Psychiatric Annals

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A 28-Year-Old New Mother with Insomnia and Anxiety

Jacqueline Landess, MD, JD; Susan Hatters Friedman, MD

A 28-year-old woman presented to the emergency department (ED) for assessment of insomnia and anxiety. She had given birth to her first child 6 weeks previously, and although her infant was healthy and doing well, the new mother reported that she could not get a good night's sleep and had felt increasingly stressed during the past 4 weeks.

She was tearful and somewhat tremulous. During the past month, she reported decreased sleep and appetite, low energy, depressed or irritable mood most days, reduced ability to focus, and excessive guilt about being a “bad mother.” She felt overwhelmed in her responsibilities as a new mother and worried about her ability to eventually return to work. She indicated that she was breast-feeding.

Basic laboratory tests, including a complete blood count, urine toxicology, blood alcohol level, complete metabolic panel, and thyroid-stimulating hormone, were unremarkable. The ED nurse administered the Edinburgh Postnatal Depression Scale (EPDS) and the patient scored a 12, above the cut-off screening score for postpartum depression. Given the patient's level of distress and concern for risk, the ED requested a psychiatric consultation.

During the psychiatric interview, the patient's affect was restricted. She appeared anxious. She showed no signs of psychosis and her thought process was linear, logical, and coherent. Her psychiatric history was notable for one mild depressive episode in her early 20s, which resolved with short-term psychotherapy. She reported that her mother suffered from anxiety. The patient revealed that she and her husband separated during her third trimester, and that she felt alone and overwhelmed in caring for her baby. The psychiatrist inquired further into the nature of her insomnia, and the patient reported that she was unable to sleep even when her infant was sleeping.

When asked about triggers for her insomnia, the patient initially stated she just could not “relax.” The psychiatrist inquired more specifically about fears the patient might be experiencing regarding her infant's safety, and she stated that she felt compelled to “check” the infant multiple times per night to see if she was still breathing. In addition, during the past 2 weeks she had begun to worry that she might have put the baby in the oven instead of dinner, or might have left the baby in the hot car accidentally because she was overly tired. She stated that she experienced increased anxiety and fear when these thoughts popped into her head, because she loved her baby and would not want to harm her. Each time she experienced these thoughts, she felt compelled to check the oven or the car. She reported checking up to 20 times per day, with a feeling of brief relief after doing so. The patient's mother recently moved into the patient's home because the patient was afraid to be alone with the infant due to fear of “the bad thoughts.”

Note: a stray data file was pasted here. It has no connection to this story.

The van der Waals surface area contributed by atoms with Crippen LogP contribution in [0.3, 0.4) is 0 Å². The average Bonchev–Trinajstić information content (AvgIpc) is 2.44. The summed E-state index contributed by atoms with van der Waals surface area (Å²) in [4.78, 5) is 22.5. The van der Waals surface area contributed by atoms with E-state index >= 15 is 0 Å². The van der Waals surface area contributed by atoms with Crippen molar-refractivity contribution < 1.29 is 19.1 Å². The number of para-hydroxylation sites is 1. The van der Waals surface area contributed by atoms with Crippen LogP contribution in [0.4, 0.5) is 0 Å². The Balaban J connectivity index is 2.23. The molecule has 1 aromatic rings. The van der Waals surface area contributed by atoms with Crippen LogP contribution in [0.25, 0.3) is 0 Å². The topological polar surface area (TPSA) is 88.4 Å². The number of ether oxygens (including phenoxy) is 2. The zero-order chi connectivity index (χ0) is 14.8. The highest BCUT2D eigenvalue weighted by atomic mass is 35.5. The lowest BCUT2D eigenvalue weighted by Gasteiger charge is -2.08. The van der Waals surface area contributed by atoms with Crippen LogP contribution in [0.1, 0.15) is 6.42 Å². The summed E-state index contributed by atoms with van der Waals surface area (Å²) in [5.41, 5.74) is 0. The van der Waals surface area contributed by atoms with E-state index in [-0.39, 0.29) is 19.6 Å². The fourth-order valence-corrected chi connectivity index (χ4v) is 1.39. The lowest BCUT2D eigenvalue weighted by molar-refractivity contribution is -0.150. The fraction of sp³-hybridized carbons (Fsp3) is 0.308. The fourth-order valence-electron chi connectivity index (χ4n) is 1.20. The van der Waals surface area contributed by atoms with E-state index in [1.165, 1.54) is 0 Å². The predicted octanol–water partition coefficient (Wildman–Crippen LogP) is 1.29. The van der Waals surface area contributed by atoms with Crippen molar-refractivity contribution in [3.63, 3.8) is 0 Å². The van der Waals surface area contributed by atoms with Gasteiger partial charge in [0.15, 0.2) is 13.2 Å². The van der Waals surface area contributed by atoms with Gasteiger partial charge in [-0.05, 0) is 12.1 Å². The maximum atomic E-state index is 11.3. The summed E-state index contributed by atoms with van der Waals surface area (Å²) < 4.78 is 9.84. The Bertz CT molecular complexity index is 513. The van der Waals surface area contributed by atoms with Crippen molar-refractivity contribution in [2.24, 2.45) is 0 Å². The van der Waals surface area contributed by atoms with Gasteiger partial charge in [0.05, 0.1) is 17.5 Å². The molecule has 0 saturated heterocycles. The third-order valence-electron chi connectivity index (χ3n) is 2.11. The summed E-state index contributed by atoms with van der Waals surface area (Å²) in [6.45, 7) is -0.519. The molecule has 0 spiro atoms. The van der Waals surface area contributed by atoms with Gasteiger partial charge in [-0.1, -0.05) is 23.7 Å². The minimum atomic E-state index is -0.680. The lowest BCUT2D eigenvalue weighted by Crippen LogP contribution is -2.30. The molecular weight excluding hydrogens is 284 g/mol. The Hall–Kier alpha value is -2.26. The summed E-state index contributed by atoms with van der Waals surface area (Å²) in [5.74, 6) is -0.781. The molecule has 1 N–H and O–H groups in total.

The psychiatrist clarified whether the patient had any desire or intent to harm herself or her infant, and the patient adamantly denied any suicidal or homicidal urges or intent. Throughout the interview, the patient repeatedly stated that she worried about being a “bad mother” and was fearful that her infant “would be forever messed up by terrible parenting.” She had always been a bit of a “worrier” and perfectionist, but denied any history of mania, hallucinations, or other psychotic symptoms.


Major Depressive Disorder with Postpartum Onset and Obsessive-Compulsive Disorder


The psychiatrist contacted the patient's mother, who was watching the baby while the patient was in the ED. The mother confirmed that the patient had become progressively depressed since giving birth, with obsessional fears related to the baby's safety. Rather than the patient being “bad” at mothering, she was well bonded with her daughter and attentive to the infant's needs. The mother had moved in with the patient and was helping care for her new grandchild. This diagnosis of obsessive-compulsive disorder (OCD) was made based on the patient's descriptions of obsessional thoughts, which were ego-dystonic. These obsessions were paired with compulsions to check the oven and brought the patient temporary relief after doing so. The guilt related to being a “bad mother” appeared congruent with her depressive episode, rather than a belief that reached delusional proportions. The psychiatrist elicited no information from the patient or the patient's mother that led him to believe that the patient had, or intended to, harm her child; on the contrary, the patient self-presented, was distressed by her symptoms, and a collateral source confirmed a lack of concern for abuse. The psychiatrist, therefore, did not contact child protective services (CPS). The patient declined voluntary hospitalization and stated she would prefer to follow up as an outpatient. After a risk-benefit discussion regarding the use of medication for depression and anxiety while breast-feeding, the patient (with the encouragement of her mother) wished to begin taking a selective serotonin reuptake inhibitor. The patient's mother confirmed that she was able to stay with the patient and her infant for the foreseeable future and would accompany the patient to her outpatient appointments. The psychiatrist scheduled the patient for an appointment later that week.